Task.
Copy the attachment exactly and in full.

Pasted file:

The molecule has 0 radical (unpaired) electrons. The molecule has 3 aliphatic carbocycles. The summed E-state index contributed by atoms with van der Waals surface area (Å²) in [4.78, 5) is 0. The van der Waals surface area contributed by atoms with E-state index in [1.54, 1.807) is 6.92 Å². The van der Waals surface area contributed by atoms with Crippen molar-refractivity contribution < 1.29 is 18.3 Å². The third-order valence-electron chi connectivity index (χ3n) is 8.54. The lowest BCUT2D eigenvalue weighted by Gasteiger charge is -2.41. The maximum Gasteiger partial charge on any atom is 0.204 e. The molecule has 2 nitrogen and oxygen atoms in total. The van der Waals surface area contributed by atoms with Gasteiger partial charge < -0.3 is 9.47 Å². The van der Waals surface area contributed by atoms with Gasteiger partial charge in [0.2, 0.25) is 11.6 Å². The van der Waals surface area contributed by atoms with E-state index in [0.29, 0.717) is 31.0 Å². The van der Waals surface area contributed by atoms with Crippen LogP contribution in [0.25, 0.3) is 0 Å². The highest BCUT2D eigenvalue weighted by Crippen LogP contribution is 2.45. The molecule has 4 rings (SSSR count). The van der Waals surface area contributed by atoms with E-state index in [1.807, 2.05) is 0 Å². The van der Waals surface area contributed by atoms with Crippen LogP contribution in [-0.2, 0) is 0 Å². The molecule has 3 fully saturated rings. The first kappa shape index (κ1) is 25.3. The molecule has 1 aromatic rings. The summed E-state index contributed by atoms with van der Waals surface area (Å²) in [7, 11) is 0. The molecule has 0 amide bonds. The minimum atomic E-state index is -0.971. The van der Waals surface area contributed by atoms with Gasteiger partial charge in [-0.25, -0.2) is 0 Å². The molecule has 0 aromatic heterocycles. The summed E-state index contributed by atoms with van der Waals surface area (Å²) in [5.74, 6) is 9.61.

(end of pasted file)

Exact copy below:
The molecule has 0 radical (unpaired) electrons. The molecule has 3 aliphatic carbocycles. The summed E-state index contributed by atoms with van der Waals surface area (Å²) in [4.78, 5) is 0. The van der Waals surface area contributed by atoms with E-state index in [1.54, 1.807) is 6.92 Å². The van der Waals surface area contributed by atoms with Crippen molar-refractivity contribution < 1.29 is 18.3 Å². The third-order valence-electron chi connectivity index (χ3n) is 8.54. The lowest BCUT2D eigenvalue weighted by Gasteiger charge is -2.41. The maximum Gasteiger partial charge on any atom is 0.204 e. The molecule has 2 nitrogen and oxygen atoms in total. The van der Waals surface area contributed by atoms with Gasteiger partial charge < -0.3 is 9.47 Å². The van der Waals surface area contributed by atoms with Gasteiger partial charge in [0.2, 0.25) is 11.6 Å². The van der Waals surface area contributed by atoms with E-state index in [0.29, 0.717) is 31.0 Å². The van der Waals surface area contributed by atoms with Crippen LogP contribution in [0.25, 0.3) is 0 Å². The highest BCUT2D eigenvalue weighted by Crippen LogP contribution is 2.45. The molecule has 4 rings (SSSR count). The van der Waals surface area contributed by atoms with E-state index in [1.807, 2.05) is 0 Å². The van der Waals surface area contributed by atoms with Crippen LogP contribution in [-0.2, 0) is 0 Å². The molecule has 3 fully saturated rings. The first kappa shape index (κ1) is 25.3. The molecule has 1 aromatic rings. The summed E-state index contributed by atoms with van der Waals surface area (Å²) in [7, 11) is 0. The molecule has 0 amide bonds. The minimum atomic E-state index is -0.971. The van der Waals surface area contributed by atoms with Gasteiger partial charge in [-0.25, -0.2) is 0 Å². The molecule has 0 aromatic heterocycles. The summed E-state index contributed by atoms with van der Waals surface area (Å²) in [5.74, 6) is 9.61.